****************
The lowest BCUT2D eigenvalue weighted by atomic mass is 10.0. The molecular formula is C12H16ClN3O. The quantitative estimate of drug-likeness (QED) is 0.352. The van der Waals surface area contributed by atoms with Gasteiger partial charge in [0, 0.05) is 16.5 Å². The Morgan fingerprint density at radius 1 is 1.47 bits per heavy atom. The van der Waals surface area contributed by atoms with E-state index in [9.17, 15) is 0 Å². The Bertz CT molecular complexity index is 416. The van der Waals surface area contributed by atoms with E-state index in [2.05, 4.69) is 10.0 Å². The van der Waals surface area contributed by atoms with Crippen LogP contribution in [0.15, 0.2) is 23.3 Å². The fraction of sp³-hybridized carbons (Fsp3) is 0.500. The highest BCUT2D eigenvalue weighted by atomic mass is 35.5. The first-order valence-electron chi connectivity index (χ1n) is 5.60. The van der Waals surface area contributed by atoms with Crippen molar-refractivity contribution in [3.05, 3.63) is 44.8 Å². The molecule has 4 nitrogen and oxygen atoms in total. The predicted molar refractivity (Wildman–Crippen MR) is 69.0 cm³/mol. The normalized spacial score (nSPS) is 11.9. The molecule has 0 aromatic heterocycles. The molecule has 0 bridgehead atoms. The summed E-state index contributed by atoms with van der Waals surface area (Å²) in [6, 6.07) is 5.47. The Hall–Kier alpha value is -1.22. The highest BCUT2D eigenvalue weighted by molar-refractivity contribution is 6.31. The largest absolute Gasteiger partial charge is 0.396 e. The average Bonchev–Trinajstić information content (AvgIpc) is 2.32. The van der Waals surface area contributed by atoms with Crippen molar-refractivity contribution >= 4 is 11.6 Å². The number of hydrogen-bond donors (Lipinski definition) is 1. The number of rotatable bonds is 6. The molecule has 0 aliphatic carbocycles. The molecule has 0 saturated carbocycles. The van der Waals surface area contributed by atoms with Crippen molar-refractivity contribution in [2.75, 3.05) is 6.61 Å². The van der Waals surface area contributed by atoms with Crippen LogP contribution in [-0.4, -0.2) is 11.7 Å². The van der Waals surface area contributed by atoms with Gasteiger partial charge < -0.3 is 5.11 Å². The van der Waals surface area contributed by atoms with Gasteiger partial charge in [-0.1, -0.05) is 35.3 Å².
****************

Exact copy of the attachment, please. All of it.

The lowest BCUT2D eigenvalue weighted by atomic mass is 10.0. The molecular formula is C12H16ClN3O. The quantitative estimate of drug-likeness (QED) is 0.352. The van der Waals surface area contributed by atoms with Gasteiger partial charge in [0, 0.05) is 16.5 Å². The Morgan fingerprint density at radius 1 is 1.47 bits per heavy atom. The van der Waals surface area contributed by atoms with E-state index in [9.17, 15) is 0 Å². The Bertz CT molecular complexity index is 416. The van der Waals surface area contributed by atoms with E-state index in [2.05, 4.69) is 10.0 Å². The van der Waals surface area contributed by atoms with Crippen LogP contribution in [0.15, 0.2) is 23.3 Å². The fraction of sp³-hybridized carbons (Fsp3) is 0.500. The highest BCUT2D eigenvalue weighted by atomic mass is 35.5. The first-order valence-electron chi connectivity index (χ1n) is 5.60. The van der Waals surface area contributed by atoms with Crippen molar-refractivity contribution in [3.05, 3.63) is 44.8 Å². The molecule has 4 nitrogen and oxygen atoms in total. The predicted molar refractivity (Wildman–Crippen MR) is 69.0 cm³/mol. The normalized spacial score (nSPS) is 11.9. The molecule has 0 aromatic heterocycles. The molecule has 0 bridgehead atoms. The summed E-state index contributed by atoms with van der Waals surface area (Å²) in [6, 6.07) is 5.47. The Hall–Kier alpha value is -1.22. The highest BCUT2D eigenvalue weighted by molar-refractivity contribution is 6.31. The largest absolute Gasteiger partial charge is 0.396 e. The average Bonchev–Trinajstić information content (AvgIpc) is 2.32. The van der Waals surface area contributed by atoms with Crippen molar-refractivity contribution >= 4 is 11.6 Å². The number of hydrogen-bond donors (Lipinski definition) is 1. The number of rotatable bonds is 6. The molecule has 0 aliphatic carbocycles. The molecule has 0 saturated carbocycles. The van der Waals surface area contributed by atoms with Crippen molar-refractivity contribution in [2.75, 3.05) is 6.61 Å². The van der Waals surface area contributed by atoms with Crippen LogP contribution in [-0.4, -0.2) is 11.7 Å². The van der Waals surface area contributed by atoms with Gasteiger partial charge < -0.3 is 5.11 Å². The van der Waals surface area contributed by atoms with Gasteiger partial charge in [-0.1, -0.05) is 35.3 Å².